(NaturalNews) NASA's Mars Global Surveyor orbiting craft stopped responding to commands in November, the administration announced Wednesday, one day after officials told scientists that the craft may have been in for disaster since faulty software was uploaded to it during the summer.
NASA has said it is creating an internal investigative board to look into whether improperly coded software commanded the surveyor to aim its heat-shedding radiator directly at the sun and overheat the battery, according to quotes from John McNamee, NASA deputy program manager for Mars exploration at Jet Propulsion Laboratory, on the NASA Watch web site.
"We think that the failure was due to a software load we sent up in June of last year," McNamee was quoted as saying at the Mars Exploration Program Analysis Group meeting Tuesday. "This software tried to synch up two flight processors. Two addresses were incorrect -- two memory addresses were overwritten. As the geometry evolved, we drove the (solar) arrays against a hard stop and the spacecraft went into safe mode. The radiator for the battery pointed at the sun, the temperature went up, and battery failed. But this should be treated as preliminary."
Mike Adams, a NASA critic and technologist, was convinced that the faulty software was the direct cause of the problem.
"NASA has a long and hilarious history of sending billions of dollars of hardware into space to be destroyed or disabled by bad software," Adams said. "Poorly tested software nearly doomed the Mars rovers from the outset, and NASA crashed a satellite onto the Mars surface in the late 1990s due to a software calculation error. This latest incident, the loss of the Mars orbiter, only underscores the software quality control problems at this bloated agency that burns up billions of taxpayer dollars every time it loads bad code into expensive hardware.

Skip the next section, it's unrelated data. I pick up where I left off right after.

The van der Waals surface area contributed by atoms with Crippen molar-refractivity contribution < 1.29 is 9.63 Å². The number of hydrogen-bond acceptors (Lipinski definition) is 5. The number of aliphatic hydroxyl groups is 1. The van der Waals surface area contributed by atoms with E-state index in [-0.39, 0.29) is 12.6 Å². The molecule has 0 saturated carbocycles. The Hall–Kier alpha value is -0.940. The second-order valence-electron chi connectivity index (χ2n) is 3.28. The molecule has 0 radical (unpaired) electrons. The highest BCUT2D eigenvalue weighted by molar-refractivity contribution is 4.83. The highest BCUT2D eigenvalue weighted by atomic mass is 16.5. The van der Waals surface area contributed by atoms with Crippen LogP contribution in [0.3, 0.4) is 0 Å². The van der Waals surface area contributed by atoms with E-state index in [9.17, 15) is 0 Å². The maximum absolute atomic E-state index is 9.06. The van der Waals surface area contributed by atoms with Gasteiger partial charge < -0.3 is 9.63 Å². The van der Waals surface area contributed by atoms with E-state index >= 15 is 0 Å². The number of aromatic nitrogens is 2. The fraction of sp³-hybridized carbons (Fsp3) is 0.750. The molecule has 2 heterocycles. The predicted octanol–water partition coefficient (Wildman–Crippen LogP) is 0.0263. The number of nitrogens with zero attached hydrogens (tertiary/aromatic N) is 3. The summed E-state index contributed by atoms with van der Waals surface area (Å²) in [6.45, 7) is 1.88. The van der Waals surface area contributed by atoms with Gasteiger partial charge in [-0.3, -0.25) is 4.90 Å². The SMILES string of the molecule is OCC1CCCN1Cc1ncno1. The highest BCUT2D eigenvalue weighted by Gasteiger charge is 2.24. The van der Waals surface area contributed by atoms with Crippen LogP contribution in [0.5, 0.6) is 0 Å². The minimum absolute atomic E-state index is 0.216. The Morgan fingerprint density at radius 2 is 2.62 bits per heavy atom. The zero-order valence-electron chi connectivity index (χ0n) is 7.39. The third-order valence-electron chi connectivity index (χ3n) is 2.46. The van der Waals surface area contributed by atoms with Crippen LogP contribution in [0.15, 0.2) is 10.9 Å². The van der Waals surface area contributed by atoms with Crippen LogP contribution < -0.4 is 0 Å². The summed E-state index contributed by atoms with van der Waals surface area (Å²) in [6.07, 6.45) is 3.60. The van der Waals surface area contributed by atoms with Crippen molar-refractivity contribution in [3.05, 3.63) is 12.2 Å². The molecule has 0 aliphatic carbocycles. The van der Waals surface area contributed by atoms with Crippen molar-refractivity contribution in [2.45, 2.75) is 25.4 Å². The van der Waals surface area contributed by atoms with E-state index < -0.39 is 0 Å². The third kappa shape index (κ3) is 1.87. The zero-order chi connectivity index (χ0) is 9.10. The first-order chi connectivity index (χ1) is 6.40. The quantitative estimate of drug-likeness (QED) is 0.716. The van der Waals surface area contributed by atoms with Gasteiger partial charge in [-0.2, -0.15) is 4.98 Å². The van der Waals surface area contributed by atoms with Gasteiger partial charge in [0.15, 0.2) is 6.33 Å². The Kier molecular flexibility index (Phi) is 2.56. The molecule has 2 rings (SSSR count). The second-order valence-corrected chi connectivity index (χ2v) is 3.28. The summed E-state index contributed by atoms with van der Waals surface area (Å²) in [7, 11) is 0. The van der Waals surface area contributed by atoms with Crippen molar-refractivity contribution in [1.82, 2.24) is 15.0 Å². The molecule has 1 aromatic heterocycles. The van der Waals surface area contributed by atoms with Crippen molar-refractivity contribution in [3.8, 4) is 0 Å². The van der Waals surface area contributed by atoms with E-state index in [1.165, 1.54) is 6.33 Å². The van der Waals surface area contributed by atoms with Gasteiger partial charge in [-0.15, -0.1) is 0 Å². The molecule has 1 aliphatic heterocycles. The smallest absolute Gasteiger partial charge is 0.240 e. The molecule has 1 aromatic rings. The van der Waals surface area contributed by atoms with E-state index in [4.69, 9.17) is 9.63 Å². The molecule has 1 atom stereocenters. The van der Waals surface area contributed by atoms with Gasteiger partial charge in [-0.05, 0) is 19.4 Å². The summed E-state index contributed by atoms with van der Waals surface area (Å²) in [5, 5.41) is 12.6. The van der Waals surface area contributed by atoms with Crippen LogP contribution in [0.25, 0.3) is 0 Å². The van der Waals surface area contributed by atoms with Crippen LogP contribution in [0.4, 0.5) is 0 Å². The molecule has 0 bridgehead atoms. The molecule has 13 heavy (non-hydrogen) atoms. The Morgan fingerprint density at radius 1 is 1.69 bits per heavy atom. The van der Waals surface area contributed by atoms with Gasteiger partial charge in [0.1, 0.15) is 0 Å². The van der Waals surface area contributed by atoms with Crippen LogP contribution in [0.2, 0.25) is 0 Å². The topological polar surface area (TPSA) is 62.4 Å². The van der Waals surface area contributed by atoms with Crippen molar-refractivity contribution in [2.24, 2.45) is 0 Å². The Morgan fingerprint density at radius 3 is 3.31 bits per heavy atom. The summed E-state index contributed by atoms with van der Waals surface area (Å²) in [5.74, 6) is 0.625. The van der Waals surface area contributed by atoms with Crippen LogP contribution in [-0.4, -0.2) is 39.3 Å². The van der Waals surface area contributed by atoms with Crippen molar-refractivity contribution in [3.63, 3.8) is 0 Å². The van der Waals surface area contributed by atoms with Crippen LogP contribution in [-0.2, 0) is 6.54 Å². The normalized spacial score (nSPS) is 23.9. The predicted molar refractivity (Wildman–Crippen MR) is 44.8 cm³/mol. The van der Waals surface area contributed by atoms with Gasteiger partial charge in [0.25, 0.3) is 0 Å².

"I have advice for NASA: Start testing your software before uploading it to satellites," he said.
According to NASA Mars Exploration Program Director Doug McCuistion, the investigative board is analyzing several other causes aside from the software error, including the fact that the orbiter is 10 years old. A report from the board is expected in a couple of months, McCuistion said, but he noted that the real problem might never be identified.